Diversification is good, but too much differentiation can weaken a company's focus on the execution of its core business plan. Energy Transfer Partners' (NYSE:ETP) foray into owning and operating a retail fuel-distribution business was a bit too differentiated from its core pipeline business, and it never made sense for it to own these assets.

That's the reason why I think the company's best moves this year were the three drop-down transactions that moved its retail business to Sunoco LP (NYSE:SUN). These moves enabled Energy Transfer Partners to turn all of its attention to owning, operating, and building energy-infrastructure assets.

The initial Sunoco, LLC equity drop
Back in March, Energy Transfer Partners announced a drop down of a portion of its retail business to Sunoco LP. In that deal, the company sold a 31.58% equity interest in Sunoco, LLC, which distributes 5.3 million gallons of motor fuel per year to customers in the east, midwest, and southeast regions, for $775 million in cash and $40.8 million of its units.

This deal did three things for Energy Transfer Partners: It boosted its balance sheet and cash flow, and moved it another step forward on its plan to exit retail.

The Susser Holdings drop
In July, Energy Transfer Partners completed an even larger drop-down transaction. This time, it sent 100% of Susser Holdings Corp. to Sunoco LP, which paid $1.94 billion, and used a blend of 50% cash and 50% equity to complete the deal. In doing so, it acquired a company that operates convenience stores in Texas, New Mexico, and Oklahoma under the Stripes convenience-store brand.

One of the major accomplishments of this deal was the nearly $1 billion upfront cash payment that Energy Transfer Partners received. The company plans to use the cash to fund the equity portion of its $10-billion capital-project backlog.

Simultaneously with that transaction, Energy Transfer Partners transferred its general partner interest and the incentive distribution rights of Sunoco LP to Energy Transfer Equity (NYSE:ETE). In that deal, it received back its own units, valued at $1.2 billion, which were held by its parent company. The deal was akin to a unit buyback whereby it used its general-partner interests in Sunoco LP as a currency instead of cash.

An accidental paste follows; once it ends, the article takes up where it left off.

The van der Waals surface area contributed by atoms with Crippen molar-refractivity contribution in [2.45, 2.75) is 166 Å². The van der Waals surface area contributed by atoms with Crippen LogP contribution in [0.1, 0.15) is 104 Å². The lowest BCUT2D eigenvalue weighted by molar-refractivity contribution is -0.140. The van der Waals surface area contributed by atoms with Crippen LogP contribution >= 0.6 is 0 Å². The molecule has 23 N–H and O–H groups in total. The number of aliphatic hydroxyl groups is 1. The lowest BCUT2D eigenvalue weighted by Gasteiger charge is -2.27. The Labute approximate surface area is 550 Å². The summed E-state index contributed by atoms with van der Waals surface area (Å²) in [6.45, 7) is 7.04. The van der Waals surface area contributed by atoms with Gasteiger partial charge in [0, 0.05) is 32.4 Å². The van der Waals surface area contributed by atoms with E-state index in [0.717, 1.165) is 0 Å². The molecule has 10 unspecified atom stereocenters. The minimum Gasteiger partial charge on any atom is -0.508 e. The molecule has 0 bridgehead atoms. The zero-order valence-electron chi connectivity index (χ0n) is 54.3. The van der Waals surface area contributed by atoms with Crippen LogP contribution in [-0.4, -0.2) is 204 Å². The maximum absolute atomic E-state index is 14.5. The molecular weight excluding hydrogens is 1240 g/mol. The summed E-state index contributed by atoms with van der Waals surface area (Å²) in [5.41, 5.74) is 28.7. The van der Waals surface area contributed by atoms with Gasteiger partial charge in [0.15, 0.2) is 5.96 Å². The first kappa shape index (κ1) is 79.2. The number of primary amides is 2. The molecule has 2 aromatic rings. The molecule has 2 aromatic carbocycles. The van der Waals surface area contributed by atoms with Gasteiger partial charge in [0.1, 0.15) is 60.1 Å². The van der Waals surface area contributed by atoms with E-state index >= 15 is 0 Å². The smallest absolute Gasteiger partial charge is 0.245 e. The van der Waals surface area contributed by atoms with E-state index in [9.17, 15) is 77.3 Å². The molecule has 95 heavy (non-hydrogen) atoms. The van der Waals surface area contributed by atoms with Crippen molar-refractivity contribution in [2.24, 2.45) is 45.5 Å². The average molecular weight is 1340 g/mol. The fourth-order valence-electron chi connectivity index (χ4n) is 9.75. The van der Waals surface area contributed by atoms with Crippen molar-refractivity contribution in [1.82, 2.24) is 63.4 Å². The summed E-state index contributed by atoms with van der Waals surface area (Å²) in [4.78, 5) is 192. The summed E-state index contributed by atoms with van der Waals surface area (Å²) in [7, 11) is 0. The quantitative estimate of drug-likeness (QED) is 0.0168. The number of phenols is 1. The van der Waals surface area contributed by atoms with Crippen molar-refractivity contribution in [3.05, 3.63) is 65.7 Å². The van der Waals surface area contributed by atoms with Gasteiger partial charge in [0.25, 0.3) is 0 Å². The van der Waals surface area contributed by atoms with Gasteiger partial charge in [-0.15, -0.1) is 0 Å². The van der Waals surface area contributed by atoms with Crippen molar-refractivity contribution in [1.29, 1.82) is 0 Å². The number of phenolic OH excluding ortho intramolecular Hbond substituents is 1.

The unexpected final drop
Energy Transfer Partners had planned to complete its retail exit by the end of 2016. However, in mid-November, it agreed to one final drop-down deal with Sunoco LP. In this $2.226 billion deal, Sunoco LP acquired the remaining 68.42% of Sunoco, LLC that it didn't already own, as well as 100% of the legacy Sunoco retail business in exchange for $2.2 billion in cash. This included the value of working capital, and approximately $194 million of its units.

The large cash component of this deal is really important to Energy Transfer Partners given the aforementioned capital needs to fund its project backlog. The company believes that it will now only have to issue a minimal amount of equity to fund its 2016 capital program, which could also be funded via non-core asset sales such as the Sunoco LP units it has amassed via the drop-down deals. Minimizing its equity needs is crucial given the significant drop in the company's unit price over the past few months, after the downturn in the energy sector started to weigh on MLPs.

Investor takeaway
Energy Transfer Partners' best moves this year were those that hastened its exit from retail. Not only did the company accomplish this goal a year earlier than planned, but it was able to receive a substantial amount of cash for its retail assets.

That cash will help fund the majority of the equity portion of its capital needs in 2016, largely keeping the company out of the capital market at a time when that market isn't as friendly to MLPs. These are moves that could really pay big dividends down the road when the market starts to recover.

Matt DiLallo has no position in any stocks mentioned. The Motley Fool has no position in any of the stocks mentioned. Try any of our Foolish newsletter services free for 30 days. We Fools may not all hold the same opinions, but we all believe that considering a diverse range of insights makes us better investors. The Motley Fool has a disclosure policy.